Random Forest optimization
- The process of leaning semantic relatedness as a function of a Solr score, string distance, etc. was implemented with the randomForest function form the R library of the same name. In this application, a random forest was found to result in somewhat higher accuracy and dramatically faster training time compared to a SVM (support vector machine) learning strategy. Since random forests consist of an ensemble of decision trees, they have the additional benefits of not generally requiring scaled numeric data, and accepting un-recoded categorical features as input.
- An initial round of random forest training was run with all features described above, and generous (i.e. slow) settings on the two main numerical parameters: 300 trees, each constructed from a random selection of 8 of the features. In this case, the algorithm was also told to determine the importance of the input features.
The training error doesn’t improve much beyond 200 trees, so that choice was imposed in all subsequent steps.
- The random forest was also run (at 200 trees) across a range of features/tree, or “mtry” settings. Considering the potential of over-training, mtry=10 was selected, even though the OOB error continued to slowly decrease past that point.
- Features whose importance was at least 5% of the most important feature were retained. The Solr score was the most important feature, with a MeanDecreaseGini of 29307. Therefore, RXNORM (2149 or 7.3% of max) was retained but CUI (1036, 3.5%) was not.
> sort(important.features)  "altLabel" "cosine" "hchars" "hwords" "id.scaled" "jaccard" "jw"  "lcs" "lv" "matchType" "ontology" "ontology.scaled" "prefLabel" "qchars"  "qgram" "qwords" "rank" "rxnMatchMeth" "RXNORM" "RxNorm.direct" "score"  "T109" "T121" "T200"
Training the random Forrest with these settings took 744 seconds on a modern server with 32 GB RAM and can be summarized like this:
Call: randomForest(formula = my.form, data = trainframe, ntree = my.ntree, mtry = my.mtry, get.importance = get.importance.Q) Type of random forest: classification Number of trees: 200 No. of variables tried at each split: 10 OOB estimate of error rate: 9.16%
Confusion Matrix and Statistics Reference Prediction FALSE-FALSE-FALSE-FALSE FALSE-FALSE-FALSE-TRUE FALSE-FALSE-TRUE-FALSE FALSE-FALSE-TRUE-TRUE FALSE-FALSE-FALSE-FALSE 20130 556 361 66 FALSE-FALSE-FALSE-TRUE 225 4034 48 21 FALSE-FALSE-TRUE-FALSE 200 54 4916 25 FALSE-FALSE-TRUE-TRUE 31 53 10 2437 FALSE-TRUE-FALSE-FALSE 419 16 10 2 FALSE-TRUE-FALSE-TRUE 10 1 3 3 TRUE-FALSE-FALSE-FALSE 57 6 16 78 TRUE-TRUE-FALSE-FALSE 402 48 1 4 Reference Prediction FALSE-TRUE-FALSE-FALSE FALSE-TRUE-FALSE-TRUE TRUE-FALSE-FALSE-FALSE TRUE-TRUE-FALSE-FALSE FALSE-FALSE-FALSE-FALSE 643 35 85 587 FALSE-FALSE-FALSE-TRUE 18 1 7 55 FALSE-FALSE-TRUE-FALSE 19 11 8 8 FALSE-FALSE-TRUE-TRUE 1 2 66 1 FALSE-TRUE-FALSE-FALSE 7267 10 3 239 FALSE-TRUE-FALSE-TRUE 10 656 1 15 TRUE-FALSE-FALSE-FALSE 0 0 2417 1 TRUE-TRUE-FALSE-FALSE 203 7 4 6822 Overall Statistics Accuracy : 0.9108 95% CI : (0.9084, 0.9132) No Information Rate : 0.4018 P-Value [Acc > NIR] : < 2.2e-16 Kappa : 0.8836 Mcnemar's Test P-Value : < 2.2e-16 Statistics by Class: Class: FALSE-FALSE-FALSE-FALSE Class: FALSE-FALSE-FALSE-TRUE Class: FALSE-FALSE-TRUE-FALSE Sensitivity 0.9374 0.84606 0.91631 Specificity 0.9270 0.99230 0.99324 Class: FALSE-FALSE-TRUE-TRUE Class: FALSE-TRUE-FALSE-FALSE Class: FALSE-TRUE-FALSE-TRUE Sensitivity 0.92451 0.8905 0.90859 Specificity 0.99677 0.9846 0.99918 Class: TRUE-FALSE-FALSE-FALSE Class: TRUE-TRUE-FALSE-FALSE Sensitivity 0.93284 0.8828 Specificity 0.99689 0.9854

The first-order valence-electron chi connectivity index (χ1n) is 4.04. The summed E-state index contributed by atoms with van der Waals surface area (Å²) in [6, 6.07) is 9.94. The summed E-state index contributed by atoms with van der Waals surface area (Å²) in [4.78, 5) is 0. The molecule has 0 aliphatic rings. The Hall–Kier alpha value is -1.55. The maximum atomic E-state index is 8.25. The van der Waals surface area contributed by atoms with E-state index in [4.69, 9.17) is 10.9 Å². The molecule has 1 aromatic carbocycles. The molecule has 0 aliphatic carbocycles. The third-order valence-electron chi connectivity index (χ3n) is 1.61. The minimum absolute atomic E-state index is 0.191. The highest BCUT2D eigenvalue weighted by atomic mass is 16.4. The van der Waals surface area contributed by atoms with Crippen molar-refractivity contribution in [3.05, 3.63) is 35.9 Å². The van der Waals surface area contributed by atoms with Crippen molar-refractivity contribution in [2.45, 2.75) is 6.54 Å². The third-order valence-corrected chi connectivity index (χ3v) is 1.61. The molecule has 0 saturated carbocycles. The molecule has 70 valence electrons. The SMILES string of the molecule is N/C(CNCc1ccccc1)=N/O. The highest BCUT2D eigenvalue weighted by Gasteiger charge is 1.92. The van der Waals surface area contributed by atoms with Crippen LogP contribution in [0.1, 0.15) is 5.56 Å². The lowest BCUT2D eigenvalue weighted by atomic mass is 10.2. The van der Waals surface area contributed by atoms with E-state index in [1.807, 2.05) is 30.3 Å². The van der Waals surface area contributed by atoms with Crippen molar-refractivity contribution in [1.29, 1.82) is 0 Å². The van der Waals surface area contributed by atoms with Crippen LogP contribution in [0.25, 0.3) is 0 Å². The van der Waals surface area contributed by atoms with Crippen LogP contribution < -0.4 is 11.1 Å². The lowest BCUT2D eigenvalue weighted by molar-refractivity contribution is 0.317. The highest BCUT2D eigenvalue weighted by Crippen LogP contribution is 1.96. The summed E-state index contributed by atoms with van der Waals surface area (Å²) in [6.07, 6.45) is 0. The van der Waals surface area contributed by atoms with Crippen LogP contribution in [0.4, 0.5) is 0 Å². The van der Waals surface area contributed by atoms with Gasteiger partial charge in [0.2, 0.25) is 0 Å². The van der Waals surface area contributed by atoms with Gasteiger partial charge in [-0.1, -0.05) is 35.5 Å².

High level summary of lexical mapping results
- 75.5% of the PDS
FULL_NAMEs were confidently mapped to a semantic term
- 59.9% were specifically mapped to an RxNorm term
Random sample of PDS
FULL_NAMEs solely mapped to terms outside of RxNorm:
 "Basic Metabolic Panel and Mg on Wednesday, 3/12/14 with results faxed to Dr. Smith (215) 349-8309 (Fax)"  "ALLO TRANSPLANT LABS EVERY MONDAY & FRIDAY"  "Saline Enema"  "LABS EVERY MONDAY AND THURSDAY. PLEASE DRAW CMP, CBC, MAGNESIUM, FERRITIN, PT/INR, PTT, FIBRINOGEN AND D-DIMER."  "u-500 regular insulin 0.15 ml subcutaneous each evening with DINNER"  "CT Lumbar Spine without Contrast"  "NEUTROGENA AGELESS INTENSIVES EX"  "NEBULIZER ALBUTEROL AND ATROVENT X 3"  "IFE-PG20 INTRACAVER"  "Labs: CBC w/diff, CMP, PT/INT/PTT, Mg, Phos every Monday and Thursday starting 10/27/14. Please fax results to Dr. Selina Luger at 215-662-4064. Please call with critical results to 215-614-1847."
FULL_NAME #6 is mapped to http://purl.bioontology.org/ontology/SNOMEDCT/702488002,”Computed tomography of thoracic and lumbar spine with contrast”
PDS_meds_to_turbo_terms_and_roles_17col.csv contains the The best match-per-medication-text. It provides no mapping at all for 1,493 of the 833,999 PDS
FULL_NAMEs. That could theoretically happen if the